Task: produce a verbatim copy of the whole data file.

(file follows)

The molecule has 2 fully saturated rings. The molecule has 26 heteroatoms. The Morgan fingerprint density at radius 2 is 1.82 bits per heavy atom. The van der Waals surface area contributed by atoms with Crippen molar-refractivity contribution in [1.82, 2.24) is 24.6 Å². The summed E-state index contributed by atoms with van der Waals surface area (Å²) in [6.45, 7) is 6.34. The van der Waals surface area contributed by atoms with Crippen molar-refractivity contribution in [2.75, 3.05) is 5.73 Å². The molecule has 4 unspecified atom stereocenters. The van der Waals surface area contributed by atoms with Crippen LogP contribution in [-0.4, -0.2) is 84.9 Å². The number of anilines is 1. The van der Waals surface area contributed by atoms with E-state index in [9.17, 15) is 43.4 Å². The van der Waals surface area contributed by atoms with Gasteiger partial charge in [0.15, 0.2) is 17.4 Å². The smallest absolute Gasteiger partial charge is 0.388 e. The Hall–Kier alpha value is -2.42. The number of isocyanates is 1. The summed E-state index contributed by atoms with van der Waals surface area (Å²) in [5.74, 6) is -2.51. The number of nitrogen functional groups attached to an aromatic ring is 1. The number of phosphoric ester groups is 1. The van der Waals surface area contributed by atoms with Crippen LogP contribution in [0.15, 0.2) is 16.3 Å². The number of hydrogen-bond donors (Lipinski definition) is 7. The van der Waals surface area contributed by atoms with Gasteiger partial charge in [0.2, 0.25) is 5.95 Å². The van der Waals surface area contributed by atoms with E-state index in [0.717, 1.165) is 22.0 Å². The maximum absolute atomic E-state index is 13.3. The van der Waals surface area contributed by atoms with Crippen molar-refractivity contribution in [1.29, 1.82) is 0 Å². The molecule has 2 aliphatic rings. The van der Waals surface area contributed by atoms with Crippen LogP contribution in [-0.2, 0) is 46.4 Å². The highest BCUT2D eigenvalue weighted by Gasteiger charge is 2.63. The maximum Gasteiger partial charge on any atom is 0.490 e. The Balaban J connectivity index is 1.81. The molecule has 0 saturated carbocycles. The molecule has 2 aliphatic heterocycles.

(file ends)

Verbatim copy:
The molecule has 2 fully saturated rings. The molecule has 26 heteroatoms. The Morgan fingerprint density at radius 2 is 1.82 bits per heavy atom. The van der Waals surface area contributed by atoms with Crippen molar-refractivity contribution in [1.82, 2.24) is 24.6 Å². The summed E-state index contributed by atoms with van der Waals surface area (Å²) in [6.45, 7) is 6.34. The van der Waals surface area contributed by atoms with Crippen molar-refractivity contribution in [2.75, 3.05) is 5.73 Å². The molecule has 4 unspecified atom stereocenters. The van der Waals surface area contributed by atoms with Crippen LogP contribution in [-0.4, -0.2) is 84.9 Å². The number of anilines is 1. The van der Waals surface area contributed by atoms with E-state index in [9.17, 15) is 43.4 Å². The van der Waals surface area contributed by atoms with Gasteiger partial charge in [0.15, 0.2) is 17.4 Å². The smallest absolute Gasteiger partial charge is 0.388 e. The Hall–Kier alpha value is -2.42. The number of isocyanates is 1. The summed E-state index contributed by atoms with van der Waals surface area (Å²) in [5.74, 6) is -2.51. The number of nitrogen functional groups attached to an aromatic ring is 1. The number of phosphoric ester groups is 1. The van der Waals surface area contributed by atoms with Crippen LogP contribution in [0.15, 0.2) is 16.3 Å². The number of hydrogen-bond donors (Lipinski definition) is 7. The van der Waals surface area contributed by atoms with Gasteiger partial charge in [0.2, 0.25) is 5.95 Å². The van der Waals surface area contributed by atoms with E-state index in [0.717, 1.165) is 22.0 Å². The maximum absolute atomic E-state index is 13.3. The van der Waals surface area contributed by atoms with Crippen molar-refractivity contribution in [1.29, 1.82) is 0 Å². The molecule has 2 aliphatic rings. The van der Waals surface area contributed by atoms with Crippen LogP contribution in [-0.2, 0) is 46.4 Å². The highest BCUT2D eigenvalue weighted by Gasteiger charge is 2.63. The maximum Gasteiger partial charge on any atom is 0.490 e. The Balaban J connectivity index is 1.81. The molecule has 0 saturated carbocycles. The molecule has 2 aliphatic heterocycles.